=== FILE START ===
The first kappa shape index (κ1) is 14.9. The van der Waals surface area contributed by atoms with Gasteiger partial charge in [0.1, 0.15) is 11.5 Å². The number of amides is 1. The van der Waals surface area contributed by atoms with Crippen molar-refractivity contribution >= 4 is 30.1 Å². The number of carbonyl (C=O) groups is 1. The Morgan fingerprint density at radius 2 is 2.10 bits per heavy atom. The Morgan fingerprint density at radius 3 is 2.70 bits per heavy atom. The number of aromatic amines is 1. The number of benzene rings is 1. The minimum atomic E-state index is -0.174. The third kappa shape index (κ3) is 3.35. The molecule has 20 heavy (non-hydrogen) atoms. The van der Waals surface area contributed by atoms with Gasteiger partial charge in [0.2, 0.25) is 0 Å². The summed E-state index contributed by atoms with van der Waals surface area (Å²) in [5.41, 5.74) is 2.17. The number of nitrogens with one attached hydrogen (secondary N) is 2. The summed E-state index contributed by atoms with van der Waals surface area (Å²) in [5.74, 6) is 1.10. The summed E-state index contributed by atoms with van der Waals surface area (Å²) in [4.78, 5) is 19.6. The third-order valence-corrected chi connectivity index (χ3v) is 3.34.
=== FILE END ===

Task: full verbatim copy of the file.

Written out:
The first kappa shape index (κ1) is 14.9. The van der Waals surface area contributed by atoms with Gasteiger partial charge in [0.1, 0.15) is 11.5 Å². The number of amides is 1. The van der Waals surface area contributed by atoms with Crippen molar-refractivity contribution >= 4 is 30.1 Å². The number of carbonyl (C=O) groups is 1. The Morgan fingerprint density at radius 2 is 2.10 bits per heavy atom. The Morgan fingerprint density at radius 3 is 2.70 bits per heavy atom. The number of aromatic amines is 1. The number of benzene rings is 1. The minimum atomic E-state index is -0.174. The third kappa shape index (κ3) is 3.35. The molecule has 20 heavy (non-hydrogen) atoms. The van der Waals surface area contributed by atoms with Gasteiger partial charge in [0.2, 0.25) is 0 Å². The summed E-state index contributed by atoms with van der Waals surface area (Å²) in [5.41, 5.74) is 2.17. The number of nitrogens with one attached hydrogen (secondary N) is 2. The summed E-state index contributed by atoms with van der Waals surface area (Å²) in [5.74, 6) is 1.10. The summed E-state index contributed by atoms with van der Waals surface area (Å²) in [4.78, 5) is 19.6. The third-order valence-corrected chi connectivity index (χ3v) is 3.34.